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When the deep-digging podcast about the dark corners of country music Cocaine & Rhinestones debuted in 2017, lemme tell you: if heaven is soaked in whiskey, cigarettes and scandal, I thought I had surely died and gone to it. Three episodes (almost four hours total) about the three-minute and sixteen-second long song “Harper Valley P.T.A”? SIGN. ME. UP. Host Tyler Mahan Coe does not leave a rhinestone unturned. 

There’s so much I want to just out-and-out spoil about Cocaine & Rhinestones (the podcast, not the drugs or jewels—hey, I don’t know your life) but to do so would really be unkind of me. But listen: no, they did not throw a baby off the Tallahatchie Bridge (you learn that in the Bobbie Gentry episode, along with literally everything there is to know about Bobbie Gentry).

A friend of mine (you know who you are) thinks the episodes are too detailed, that we don’t really need to know every single thing about birth control in the 1960s to understand Loretta Lynn’s “The Pill.” My friend is wrong.

Some people think I’m a little predisposed to hyperbole. Well, I’m not and Cocaine & Rhinestones is the Remembrance of Things Past of our time, if our time is not really very French and not at all about cookies and mostly about barroom brawls, secret murders, and whether or not a radio station wants to play a song about birth control pills. See? It’s the same.

The good news is if you’ve never listened to it before, you have that glorious handful of episodes (just 14!) to experience for the first time (hot tip: the one about The Judds is a doozy). The bad news is that there was only that one perfect season of it and then it . . . went silent. Oh no! I was devastated because it meant I was no longer going to be able to run the category during my inevitable Jeopardy! appearance when the subject was “Country Music Stars Who Vomited in Public.” Off  to get a new Life Goal.

But wait! What’s this? Ohhhhhhh law, as my grandmother would say. At long last: a new season of Cocaine & Rhinestones is beginning April 20!

Coe has mentioned that the new season will all be about George Jones (in one way or another, and if past episodes are any indication, I’m going with “another”). I am about to faint with anticipation (see above blabbering about hyperbole). Go listen to a Season One episode and you’ll see why.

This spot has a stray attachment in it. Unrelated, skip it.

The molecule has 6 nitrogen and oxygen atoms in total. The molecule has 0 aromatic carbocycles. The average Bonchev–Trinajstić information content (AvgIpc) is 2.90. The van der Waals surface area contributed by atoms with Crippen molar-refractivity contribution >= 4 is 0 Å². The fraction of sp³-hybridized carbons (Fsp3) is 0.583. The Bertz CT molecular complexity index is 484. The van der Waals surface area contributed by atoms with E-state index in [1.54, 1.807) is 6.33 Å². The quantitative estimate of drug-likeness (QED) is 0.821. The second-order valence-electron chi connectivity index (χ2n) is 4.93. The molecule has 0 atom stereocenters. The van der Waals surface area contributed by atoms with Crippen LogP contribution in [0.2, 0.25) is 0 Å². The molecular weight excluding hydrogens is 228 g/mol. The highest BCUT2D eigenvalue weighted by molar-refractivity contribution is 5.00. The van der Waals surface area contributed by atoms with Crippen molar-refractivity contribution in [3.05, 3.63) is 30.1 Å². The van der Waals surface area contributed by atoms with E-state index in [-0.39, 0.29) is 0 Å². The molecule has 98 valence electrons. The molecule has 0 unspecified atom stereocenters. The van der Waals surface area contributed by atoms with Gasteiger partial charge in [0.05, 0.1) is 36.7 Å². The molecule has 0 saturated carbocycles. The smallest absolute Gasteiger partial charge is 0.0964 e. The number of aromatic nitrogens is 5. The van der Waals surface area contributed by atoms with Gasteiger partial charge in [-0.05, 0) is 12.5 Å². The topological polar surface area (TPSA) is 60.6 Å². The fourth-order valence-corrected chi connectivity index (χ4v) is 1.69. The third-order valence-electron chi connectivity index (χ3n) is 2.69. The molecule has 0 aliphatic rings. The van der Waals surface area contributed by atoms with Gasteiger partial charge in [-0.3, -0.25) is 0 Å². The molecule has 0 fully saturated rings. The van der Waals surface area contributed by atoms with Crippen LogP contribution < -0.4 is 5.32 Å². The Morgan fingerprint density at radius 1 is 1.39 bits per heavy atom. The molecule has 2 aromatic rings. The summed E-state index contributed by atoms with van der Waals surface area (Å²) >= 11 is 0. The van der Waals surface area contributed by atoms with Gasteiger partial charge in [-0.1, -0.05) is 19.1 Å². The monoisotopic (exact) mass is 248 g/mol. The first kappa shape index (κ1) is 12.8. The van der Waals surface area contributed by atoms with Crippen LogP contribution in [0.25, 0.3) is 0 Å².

In the MDK Shop
Dishcloth, washcloth, washrag—whatever you want to call it, if you end up in a barroom brawl, a simple log cabin garter stitch square will come in handy to wipe up spills.

About The Author

DG Strong took up knitting in 2014. He lives in Nashville with his sister, her rat terrier and a hound dog named Opal. He has a blog of drawings and faintly ridiculous rambling called The Psychopedia—there are worse ways to spend your afternoon.


  • OH MY! Can’t wait.

  • We would be friends!!!! Off to listen! I just listened to the Opportunist about conspiracy cults in Ohio.

  • I feel better for having read this. Not, like, I feel like a better person. I needed a good laugh and you gave it to me. Thank you

    • Same. Thanks, DG!

      • Me too!

  • We will be in Nashville this week. Can’t wait to listen to this.

  • Oh law! If DG Strong says it’s a fun listen, I’m all in. I have the afternoon to knit away, and this sounds perfect. The stories behind Harper Valley PTA and a song about birth control? This is gonna be a good day.

  • It’s wonderful,
    very informative, fascinating. But! I feel a little punch in the heart for the term ‘in the nineteen hundreds.’ Empirically correct. Still makes me feel two hundred years old.

    • ouff more of a pinch than a punch

  • I LOVE That Loretta Lynn song!

  • I spent my Saturday knitting and listening to this podcast–quite entertaining! Thanks!

  • Thank you for the rec! Two episodes yesterday made a long drive a lot more fun.

  • Thank you for raving about this podcast. I had a listen and was hooked. You’re right about it being a sort of Remembrance of Things Past. Besides the wonderful music and great stories, I also really appreciate Coe’s candor about how he does his research and how he makes judgement calls. We probably need more people talking about this, especially if they do it as engagingly as he does.

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